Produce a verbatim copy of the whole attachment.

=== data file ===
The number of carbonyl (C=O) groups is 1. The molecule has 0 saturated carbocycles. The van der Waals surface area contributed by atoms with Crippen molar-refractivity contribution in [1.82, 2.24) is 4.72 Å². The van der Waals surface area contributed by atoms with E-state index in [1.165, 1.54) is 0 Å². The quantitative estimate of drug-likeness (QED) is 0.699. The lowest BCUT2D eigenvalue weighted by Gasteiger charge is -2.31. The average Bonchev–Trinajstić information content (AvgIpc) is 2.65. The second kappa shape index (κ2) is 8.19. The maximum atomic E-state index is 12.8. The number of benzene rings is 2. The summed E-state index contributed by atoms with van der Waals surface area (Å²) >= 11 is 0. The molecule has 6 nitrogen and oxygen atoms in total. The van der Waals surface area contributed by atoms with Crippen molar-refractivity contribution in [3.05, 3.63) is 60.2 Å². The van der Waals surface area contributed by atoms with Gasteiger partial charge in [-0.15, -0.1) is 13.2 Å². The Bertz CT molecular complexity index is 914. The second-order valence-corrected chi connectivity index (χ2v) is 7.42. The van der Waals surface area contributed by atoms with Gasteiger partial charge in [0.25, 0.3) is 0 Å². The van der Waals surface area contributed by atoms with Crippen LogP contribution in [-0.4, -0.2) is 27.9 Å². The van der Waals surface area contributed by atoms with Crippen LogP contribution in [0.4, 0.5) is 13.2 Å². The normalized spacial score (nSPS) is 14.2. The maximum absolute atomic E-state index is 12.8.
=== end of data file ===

The number of carbonyl (C=O) groups is 1. The molecule has 0 saturated carbocycles. The van der Waals surface area contributed by atoms with Crippen molar-refractivity contribution in [1.82, 2.24) is 4.72 Å². The van der Waals surface area contributed by atoms with E-state index in [1.165, 1.54) is 0 Å². The quantitative estimate of drug-likeness (QED) is 0.699. The lowest BCUT2D eigenvalue weighted by Gasteiger charge is -2.31. The average Bonchev–Trinajstić information content (AvgIpc) is 2.65. The second kappa shape index (κ2) is 8.19. The maximum atomic E-state index is 12.8. The number of benzene rings is 2. The summed E-state index contributed by atoms with van der Waals surface area (Å²) >= 11 is 0. The molecule has 6 nitrogen and oxygen atoms in total. The van der Waals surface area contributed by atoms with Crippen molar-refractivity contribution in [3.05, 3.63) is 60.2 Å². The van der Waals surface area contributed by atoms with Gasteiger partial charge in [-0.15, -0.1) is 13.2 Å². The Bertz CT molecular complexity index is 914. The second-order valence-corrected chi connectivity index (χ2v) is 7.42. The van der Waals surface area contributed by atoms with Gasteiger partial charge in [0.25, 0.3) is 0 Å². The van der Waals surface area contributed by atoms with Crippen LogP contribution in [-0.4, -0.2) is 27.9 Å². The van der Waals surface area contributed by atoms with Crippen LogP contribution in [0.4, 0.5) is 13.2 Å². The normalized spacial score (nSPS) is 14.2. The maximum absolute atomic E-state index is 12.8.